Counting calories is of course important, but you do not have to be compulsive about it. You can get a good idea of the amount of calories you intake during a day, by following some easy guidelines established by June Roth and Harvey M. Moss, authors of The Executive Success Diet. They have grouped most common foods into three basic calorie categories:
200 to 400 Calories:
Meat:- Nearly all 4 ounce servings of meat fit into this range, with extremely lean cuts at about 250 calories, and fatty ones like short ribs at 400.
Poultry:- Count 4 ounces of poultry, prepared without the skin or any added fat, as 200 calories.
Fish:- Count 200 calories for 4 ounces of un-fried fish, prepared with no added butter.
Pies and Cakes:- Figure 300 calories for fruit pies, 200 for plain cake, and 400 for frosted cake.
100 to 200 Calories:
Cheese, Milk, and Ice Cream:- Count 100 calories for 1 ounce of most hard cheeses. One cup of whole milk is 160 calories; skim milk is 90. One half cup of regular ice cream (like plain vanilla) is 150 calories.
Cereals and Grains:- Count all cereals as 100 calories per 1 ounce serving. Pasta is 210 calories for each 5 ounce cooked serving, without sauce. Add 30 calories for plain tomato sauce, and 150 for meat sauce.
0 to 100 Calories:
Eggs:- Count 80 calories for 1 plain egg (such as boiled).
Cream and Yogurt:- Count 50 calories for 1 tablespoon of most types of cream, including sweet, whipped, and sour. Low-fat plain yogurt is 10 calories per tablespoon.
Vegetables:- One half cup serving of most vegetables is 20 calories. Potatoes are 90 calories each.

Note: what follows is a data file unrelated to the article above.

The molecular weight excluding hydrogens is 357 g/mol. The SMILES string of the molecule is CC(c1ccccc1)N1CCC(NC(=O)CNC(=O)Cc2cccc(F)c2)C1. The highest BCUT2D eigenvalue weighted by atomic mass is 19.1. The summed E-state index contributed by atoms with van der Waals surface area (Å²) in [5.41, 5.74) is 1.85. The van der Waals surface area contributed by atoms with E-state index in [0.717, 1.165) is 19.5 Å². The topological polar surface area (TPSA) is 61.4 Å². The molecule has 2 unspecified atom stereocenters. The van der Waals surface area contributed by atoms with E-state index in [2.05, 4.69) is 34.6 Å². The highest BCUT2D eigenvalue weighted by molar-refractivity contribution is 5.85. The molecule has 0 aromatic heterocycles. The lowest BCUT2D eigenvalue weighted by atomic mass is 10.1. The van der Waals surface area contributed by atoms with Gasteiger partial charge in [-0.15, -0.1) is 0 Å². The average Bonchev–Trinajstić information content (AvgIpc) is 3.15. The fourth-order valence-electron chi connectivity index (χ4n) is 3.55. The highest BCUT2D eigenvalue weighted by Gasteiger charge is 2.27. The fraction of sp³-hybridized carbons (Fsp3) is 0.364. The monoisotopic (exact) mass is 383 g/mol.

Fruits:- Apples, pears, and bananas are 100 calories each. Grapefruits and oranges are 50 calories. Peaches, wedges of melon, or pineapple, and ½ cup of berries are 30 calories each.
Breads:- Count 60 calories for 1 slice of bread. Rolls and muffins are 150. Crackers are 25 calories each.
Beverages:- Coffee and tea are 0 calories (15 calories for each teaspoon of sugar; 11 for each ounce of skimmed milk, and 20 calories for each ounce of whole milk). Count all 8 ounce sodas as 100 calories. Count beer as 104 calories per 8 ounces, and wine as 70 calories per 3 ounces. Hard liquor is 70 calories per ounce.
Fats and Oils:- Count all butter, margarine, shortening, and oils at 100 calories per level tablespoon. Ditto for mayonnaise, Russian dressing, and tartar sauce.
Did you know that a glass of whole milk has more calories than a brownie? Yes, 159 versus 97! If you do not take beverage calories into account, you may have trouble with your weight and not know why. To get you thinking about the calories you drink – which may account for one half the calories you consume all day – here is a representative sampling of some popular beverages showing how greatly they can vary in caloric content per serving.
Beer – 12 ounces (156 calories)
Chocolate Shake – 8 ounces (352 calories)
Classic Coke – 12 ounces (144 calories)
Club Soda (0 calories)
Coffee, with half-and-half – 6 ounces (24 calories)
Cream Sherry – 1 ounce (59 calories)
Gin, Rum, Vodka, Whiskey, 80 proof – 1 ounce (70 calories)
Grapefruit Juice, fresh – 4 ounces (48 calories)
Herb Tea, unsweetened – 4 ounces (4 calories)
Instant Tea, unsweetened – 4 ounces (4 calories)
Kahlua – 1 ounce (119 calories)
Light Beer – 12 ounces (98 calories)
Non-alcoholic White Wine – 4 ounces (28 calories)
Pepsi Cola – 12 ounces (160 calories)
Skim Milk – 8 ounces (88 calories)
Sundance Apple Cooler – 10 ounces (119 calories)
Tomato Juice – 4 ounces (24 calories)
Vegetable Juice Cocktail – 4 ounces (28 calories)
White Wine – 4 ounces (92 calories)
Whole Milk – 8 ounces (159 calories)
Looking at the above comparisons, even a “high calorie” drink like a light beer might find a niche on a weight control program – if you can limit yourself to one or two. Think about it: When was the last time you sat at the bar and drank a six pack of grapefruit juice, which is about equal to beer in calories? Clearly, putting your beverages on a diet is as much a matter of how much you drink, as what you select.